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Story of Samson and Uncleanliness

Discussion in 'Exploring Christianity' started by TheFriendlyAtheist, Nov 1, 2017.

  1. TheFriendlyAtheist

    TheFriendlyAtheist Member

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    Ok so I'll start off by saying that this was probably the weirdest story I have read so far. There are a lot of things I take issue with there but I'll keep this post to one part of the story.

    So as part of the vow between God and Samson, Samson couldn't cut his hair, drink alcohol or become unclean by touching a dead animal. The issue I want to raise is the last part, becoming unclean. At two separate instances Samson touches a dead animal. The first is when he retrieved the honey from the dead lion, and the second is when he killed 1000 philistines with the jawbone of a donkey. I didn't see anything come from those incidents. Did I miss something or was he punished for those specific acts?
     
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  2. vinsight4u

    vinsight4u Contributor

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    Last edited: Nov 1, 2017
  3. jacks

    jacks Er Victus Supporter

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    Touching a dead animal was probably the least of Samson's problems. No way was he portrayed as a paragon of virtue.
     
  4. Stancet

    Stancet Member

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    The answer to your question is probably in the details. Samson was a Nazirite. In the Old Testament law, a Nazirite was any individual who took a vow to go into God's service. They had to obey many priestly laws, as well as no alcohol or cutting of hair. This was supposed to be clear to anyone who took this vow.

    However, God specifically separated Sampson from birth to make him a Nazirite. We know that Sampson was aware of at least some of the conditions to his Nazirite status, like not drinking or cutting hair. Presumably, God punished him for breaking the requirements that Sampson was aware of, and punished him in lesser ways for the rules he did not know he was breaking.

    Luke 12:27-28
    "The servant who knows the master's will and does not get ready or does not do what the master wants will be beaten with many blows. But the one who does not know and does things deserving punishment will be beaten with few blows."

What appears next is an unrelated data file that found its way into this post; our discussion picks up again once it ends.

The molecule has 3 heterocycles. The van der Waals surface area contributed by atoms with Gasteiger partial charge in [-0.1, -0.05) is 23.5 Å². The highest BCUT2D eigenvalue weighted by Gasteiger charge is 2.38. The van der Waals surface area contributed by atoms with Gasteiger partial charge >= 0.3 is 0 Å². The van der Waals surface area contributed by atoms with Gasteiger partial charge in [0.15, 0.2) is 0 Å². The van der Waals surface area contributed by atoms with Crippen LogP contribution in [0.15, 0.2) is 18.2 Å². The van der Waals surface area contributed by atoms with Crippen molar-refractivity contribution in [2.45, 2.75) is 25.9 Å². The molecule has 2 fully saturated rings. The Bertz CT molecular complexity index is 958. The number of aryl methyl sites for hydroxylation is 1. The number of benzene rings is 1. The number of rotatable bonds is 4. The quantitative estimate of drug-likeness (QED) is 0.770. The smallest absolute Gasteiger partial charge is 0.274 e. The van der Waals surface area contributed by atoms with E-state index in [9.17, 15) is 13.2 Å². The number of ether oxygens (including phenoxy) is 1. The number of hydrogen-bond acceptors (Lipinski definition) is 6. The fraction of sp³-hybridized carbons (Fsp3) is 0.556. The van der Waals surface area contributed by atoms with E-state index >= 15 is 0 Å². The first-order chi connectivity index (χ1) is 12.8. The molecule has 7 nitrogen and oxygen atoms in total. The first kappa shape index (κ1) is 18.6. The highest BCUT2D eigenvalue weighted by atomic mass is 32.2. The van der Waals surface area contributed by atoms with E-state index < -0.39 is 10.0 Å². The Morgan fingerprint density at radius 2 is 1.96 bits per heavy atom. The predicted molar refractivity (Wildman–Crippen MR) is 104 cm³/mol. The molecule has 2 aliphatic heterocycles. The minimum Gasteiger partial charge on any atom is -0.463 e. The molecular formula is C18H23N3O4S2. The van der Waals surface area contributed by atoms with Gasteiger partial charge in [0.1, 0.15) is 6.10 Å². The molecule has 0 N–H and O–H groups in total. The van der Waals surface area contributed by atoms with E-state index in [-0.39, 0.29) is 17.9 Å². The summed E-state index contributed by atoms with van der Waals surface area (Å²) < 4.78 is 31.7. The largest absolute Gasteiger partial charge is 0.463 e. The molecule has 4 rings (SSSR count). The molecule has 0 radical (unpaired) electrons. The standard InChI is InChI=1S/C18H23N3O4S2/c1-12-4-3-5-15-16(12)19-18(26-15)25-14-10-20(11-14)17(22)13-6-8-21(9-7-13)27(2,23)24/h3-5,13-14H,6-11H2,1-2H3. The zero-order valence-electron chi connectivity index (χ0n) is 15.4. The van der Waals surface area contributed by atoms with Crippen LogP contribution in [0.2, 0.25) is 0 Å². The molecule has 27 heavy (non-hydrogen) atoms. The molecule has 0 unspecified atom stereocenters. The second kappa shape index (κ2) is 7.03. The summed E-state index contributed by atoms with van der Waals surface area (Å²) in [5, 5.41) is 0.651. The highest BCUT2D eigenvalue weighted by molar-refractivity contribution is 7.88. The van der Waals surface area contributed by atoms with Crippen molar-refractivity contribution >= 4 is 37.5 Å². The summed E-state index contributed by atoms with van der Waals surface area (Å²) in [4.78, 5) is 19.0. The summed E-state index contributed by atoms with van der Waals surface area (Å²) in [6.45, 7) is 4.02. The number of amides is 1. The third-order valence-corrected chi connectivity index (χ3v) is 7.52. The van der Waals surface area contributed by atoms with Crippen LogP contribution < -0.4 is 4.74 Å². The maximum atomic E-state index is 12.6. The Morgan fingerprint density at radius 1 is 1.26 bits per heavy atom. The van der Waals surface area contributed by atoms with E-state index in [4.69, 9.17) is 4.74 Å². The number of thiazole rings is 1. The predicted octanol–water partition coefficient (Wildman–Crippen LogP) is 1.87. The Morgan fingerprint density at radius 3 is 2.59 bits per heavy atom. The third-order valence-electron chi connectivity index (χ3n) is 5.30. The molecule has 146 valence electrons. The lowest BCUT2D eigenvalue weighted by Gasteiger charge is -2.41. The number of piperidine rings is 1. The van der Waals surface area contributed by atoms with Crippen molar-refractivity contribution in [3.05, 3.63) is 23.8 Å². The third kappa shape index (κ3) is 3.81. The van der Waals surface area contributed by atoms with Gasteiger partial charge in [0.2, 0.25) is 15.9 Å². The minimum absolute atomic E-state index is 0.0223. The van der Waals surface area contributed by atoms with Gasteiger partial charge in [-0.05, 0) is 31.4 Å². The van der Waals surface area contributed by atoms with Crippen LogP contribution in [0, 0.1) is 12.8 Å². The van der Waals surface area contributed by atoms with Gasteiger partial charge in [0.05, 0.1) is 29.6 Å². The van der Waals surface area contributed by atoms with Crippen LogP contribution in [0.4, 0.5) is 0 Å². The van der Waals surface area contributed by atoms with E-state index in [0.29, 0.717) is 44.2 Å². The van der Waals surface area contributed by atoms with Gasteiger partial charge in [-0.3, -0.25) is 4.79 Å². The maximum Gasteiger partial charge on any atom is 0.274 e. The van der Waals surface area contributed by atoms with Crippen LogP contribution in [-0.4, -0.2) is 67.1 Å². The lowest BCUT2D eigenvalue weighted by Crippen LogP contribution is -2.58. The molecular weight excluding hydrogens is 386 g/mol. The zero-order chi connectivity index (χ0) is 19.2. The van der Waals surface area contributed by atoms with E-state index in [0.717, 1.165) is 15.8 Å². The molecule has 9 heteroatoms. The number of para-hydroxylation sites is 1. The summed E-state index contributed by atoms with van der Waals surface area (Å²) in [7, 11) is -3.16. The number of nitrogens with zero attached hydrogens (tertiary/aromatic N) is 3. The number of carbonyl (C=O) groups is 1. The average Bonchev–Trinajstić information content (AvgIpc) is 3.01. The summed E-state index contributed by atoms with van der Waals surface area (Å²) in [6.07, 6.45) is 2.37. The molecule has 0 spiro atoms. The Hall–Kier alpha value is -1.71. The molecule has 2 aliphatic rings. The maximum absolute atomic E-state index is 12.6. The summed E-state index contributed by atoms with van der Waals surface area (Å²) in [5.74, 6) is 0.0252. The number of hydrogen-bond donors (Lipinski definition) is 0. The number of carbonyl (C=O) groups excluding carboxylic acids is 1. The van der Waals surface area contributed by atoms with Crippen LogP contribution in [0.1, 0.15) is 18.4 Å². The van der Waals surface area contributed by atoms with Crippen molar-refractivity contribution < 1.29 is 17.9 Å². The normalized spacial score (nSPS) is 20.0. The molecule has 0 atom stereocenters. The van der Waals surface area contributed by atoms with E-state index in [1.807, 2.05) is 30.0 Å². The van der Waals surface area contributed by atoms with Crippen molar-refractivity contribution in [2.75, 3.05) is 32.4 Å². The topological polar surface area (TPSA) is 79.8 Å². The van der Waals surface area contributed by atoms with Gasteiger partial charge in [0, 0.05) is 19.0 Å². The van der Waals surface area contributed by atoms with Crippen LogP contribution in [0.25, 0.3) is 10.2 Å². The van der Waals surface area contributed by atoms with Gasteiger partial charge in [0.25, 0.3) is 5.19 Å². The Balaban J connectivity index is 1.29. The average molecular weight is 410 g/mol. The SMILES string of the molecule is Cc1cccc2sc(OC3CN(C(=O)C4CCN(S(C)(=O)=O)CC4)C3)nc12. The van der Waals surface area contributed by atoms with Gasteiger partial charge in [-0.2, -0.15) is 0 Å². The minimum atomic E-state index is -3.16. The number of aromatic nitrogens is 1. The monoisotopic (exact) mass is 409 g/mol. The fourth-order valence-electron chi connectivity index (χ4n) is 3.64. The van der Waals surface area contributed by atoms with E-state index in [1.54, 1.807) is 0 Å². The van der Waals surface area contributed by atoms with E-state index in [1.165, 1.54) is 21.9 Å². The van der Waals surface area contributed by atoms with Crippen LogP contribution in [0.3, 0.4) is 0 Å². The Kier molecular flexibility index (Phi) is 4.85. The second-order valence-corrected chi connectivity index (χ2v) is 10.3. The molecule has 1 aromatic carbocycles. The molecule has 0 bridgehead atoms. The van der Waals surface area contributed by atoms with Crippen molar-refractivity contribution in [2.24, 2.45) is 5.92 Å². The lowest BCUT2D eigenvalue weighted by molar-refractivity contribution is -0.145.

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  5. TheFriendlyAtheist

    TheFriendlyAtheist Member

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    God punished Samson for breaking the vow when his hair was cut, so why did God punish him for just that when he broke the other part of the vow?

    Also, in the book of Exodus God kills to people with fire for making a mistake in worshipping him. God has intervened to punish people before but he let Samson kill loads of people and he let Samson keep his strength. I don't get it.
     
  6. Stancet

    Stancet Member

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    A pastor I listened to once (probably Robert Jeffers) said that God most often kills people supernaturally during the start of something big. In this case, the Israelites were freshly exposed to God's law for the first time, and the consequences of breaking it had to be apparent early on. It was a reputation thing, but the true heart of God is to show kindness and mercy to people, which is why He didn't kill Sampson for sacrilege, or kill David for committing adultery, or kill Paul for persecuting early Christians.
     
  7. TheFriendlyAtheist

    TheFriendlyAtheist Member

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    But God later in the same book tells the Israelites to attack The Benjamites only to lose the battle twice. So God told the army to fight a battle he knew they would lose. This led to thousands of deaths.

    On a side note, God commands the Israelites to slaughter entire cities and keep the virgins for themselves. I don't think I would say that is an act of love or mercy, but that's a whole other issue.
     
  8. Stancet

    Stancet Member